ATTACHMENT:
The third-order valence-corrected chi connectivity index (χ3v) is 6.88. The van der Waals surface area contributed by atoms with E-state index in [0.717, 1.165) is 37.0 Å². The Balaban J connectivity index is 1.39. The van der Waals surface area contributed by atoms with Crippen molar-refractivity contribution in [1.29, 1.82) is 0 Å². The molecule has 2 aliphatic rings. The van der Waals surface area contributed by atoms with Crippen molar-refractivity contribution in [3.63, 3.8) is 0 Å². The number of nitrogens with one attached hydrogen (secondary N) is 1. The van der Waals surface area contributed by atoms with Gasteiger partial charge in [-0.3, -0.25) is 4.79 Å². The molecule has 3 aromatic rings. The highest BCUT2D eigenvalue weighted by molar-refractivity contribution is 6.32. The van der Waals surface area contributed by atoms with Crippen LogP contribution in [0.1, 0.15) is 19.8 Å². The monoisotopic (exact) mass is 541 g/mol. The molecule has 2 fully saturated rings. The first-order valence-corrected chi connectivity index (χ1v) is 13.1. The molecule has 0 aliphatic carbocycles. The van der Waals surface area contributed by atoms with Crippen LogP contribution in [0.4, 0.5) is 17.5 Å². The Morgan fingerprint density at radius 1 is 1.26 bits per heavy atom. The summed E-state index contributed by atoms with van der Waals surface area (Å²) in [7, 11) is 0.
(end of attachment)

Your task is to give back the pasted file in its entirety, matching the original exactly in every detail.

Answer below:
The third-order valence-corrected chi connectivity index (χ3v) is 6.88. The van der Waals surface area contributed by atoms with E-state index in [0.717, 1.165) is 37.0 Å². The Balaban J connectivity index is 1.39. The van der Waals surface area contributed by atoms with Crippen molar-refractivity contribution in [1.29, 1.82) is 0 Å². The molecule has 2 aliphatic rings. The van der Waals surface area contributed by atoms with Crippen molar-refractivity contribution in [3.63, 3.8) is 0 Å². The number of nitrogens with one attached hydrogen (secondary N) is 1. The van der Waals surface area contributed by atoms with Gasteiger partial charge in [-0.3, -0.25) is 4.79 Å². The molecule has 3 aromatic rings. The highest BCUT2D eigenvalue weighted by molar-refractivity contribution is 6.32. The van der Waals surface area contributed by atoms with Crippen LogP contribution in [0.1, 0.15) is 19.8 Å². The monoisotopic (exact) mass is 541 g/mol. The molecule has 2 fully saturated rings. The first-order valence-corrected chi connectivity index (χ1v) is 13.1. The molecule has 0 aliphatic carbocycles. The van der Waals surface area contributed by atoms with Crippen LogP contribution in [0.4, 0.5) is 17.5 Å². The Morgan fingerprint density at radius 1 is 1.26 bits per heavy atom. The summed E-state index contributed by atoms with van der Waals surface area (Å²) in [7, 11) is 0.